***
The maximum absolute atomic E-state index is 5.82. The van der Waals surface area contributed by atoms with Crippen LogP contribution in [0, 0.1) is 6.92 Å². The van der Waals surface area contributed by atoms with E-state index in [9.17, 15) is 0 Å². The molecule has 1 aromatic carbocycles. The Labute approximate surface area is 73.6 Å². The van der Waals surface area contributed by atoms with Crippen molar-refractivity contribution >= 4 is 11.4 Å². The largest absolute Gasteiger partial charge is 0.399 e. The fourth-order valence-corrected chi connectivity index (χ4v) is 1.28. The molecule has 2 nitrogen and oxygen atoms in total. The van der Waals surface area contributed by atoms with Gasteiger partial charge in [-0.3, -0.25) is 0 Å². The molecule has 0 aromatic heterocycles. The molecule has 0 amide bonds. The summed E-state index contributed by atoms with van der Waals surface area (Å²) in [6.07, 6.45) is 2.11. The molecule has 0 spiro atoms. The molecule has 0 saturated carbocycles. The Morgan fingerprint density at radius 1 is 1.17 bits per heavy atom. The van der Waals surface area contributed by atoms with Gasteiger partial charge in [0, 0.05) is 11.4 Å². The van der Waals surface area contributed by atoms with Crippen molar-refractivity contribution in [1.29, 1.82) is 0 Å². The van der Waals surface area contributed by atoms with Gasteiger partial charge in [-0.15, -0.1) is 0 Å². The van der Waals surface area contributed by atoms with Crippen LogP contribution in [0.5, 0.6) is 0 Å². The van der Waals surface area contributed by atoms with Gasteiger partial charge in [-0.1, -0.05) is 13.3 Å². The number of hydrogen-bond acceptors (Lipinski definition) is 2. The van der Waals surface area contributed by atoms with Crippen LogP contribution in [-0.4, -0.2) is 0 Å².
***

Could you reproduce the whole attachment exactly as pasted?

The maximum absolute atomic E-state index is 5.82. The van der Waals surface area contributed by atoms with Crippen LogP contribution in [0, 0.1) is 6.92 Å². The van der Waals surface area contributed by atoms with E-state index in [9.17, 15) is 0 Å². The molecule has 1 aromatic carbocycles. The Labute approximate surface area is 73.6 Å². The van der Waals surface area contributed by atoms with Crippen molar-refractivity contribution >= 4 is 11.4 Å². The largest absolute Gasteiger partial charge is 0.399 e. The fourth-order valence-corrected chi connectivity index (χ4v) is 1.28. The molecule has 2 nitrogen and oxygen atoms in total. The van der Waals surface area contributed by atoms with Gasteiger partial charge in [-0.3, -0.25) is 0 Å². The molecule has 0 aromatic heterocycles. The molecule has 0 amide bonds. The summed E-state index contributed by atoms with van der Waals surface area (Å²) in [6.07, 6.45) is 2.11. The molecule has 0 spiro atoms. The molecule has 0 saturated carbocycles. The Morgan fingerprint density at radius 1 is 1.17 bits per heavy atom. The van der Waals surface area contributed by atoms with Gasteiger partial charge in [0, 0.05) is 11.4 Å². The van der Waals surface area contributed by atoms with Crippen molar-refractivity contribution in [1.29, 1.82) is 0 Å². The van der Waals surface area contributed by atoms with Gasteiger partial charge in [-0.15, -0.1) is 0 Å². The van der Waals surface area contributed by atoms with Crippen LogP contribution in [0.5, 0.6) is 0 Å². The van der Waals surface area contributed by atoms with Gasteiger partial charge in [-0.1, -0.05) is 13.3 Å². The number of hydrogen-bond acceptors (Lipinski definition) is 2. The van der Waals surface area contributed by atoms with Crippen LogP contribution in [-0.4, -0.2) is 0 Å².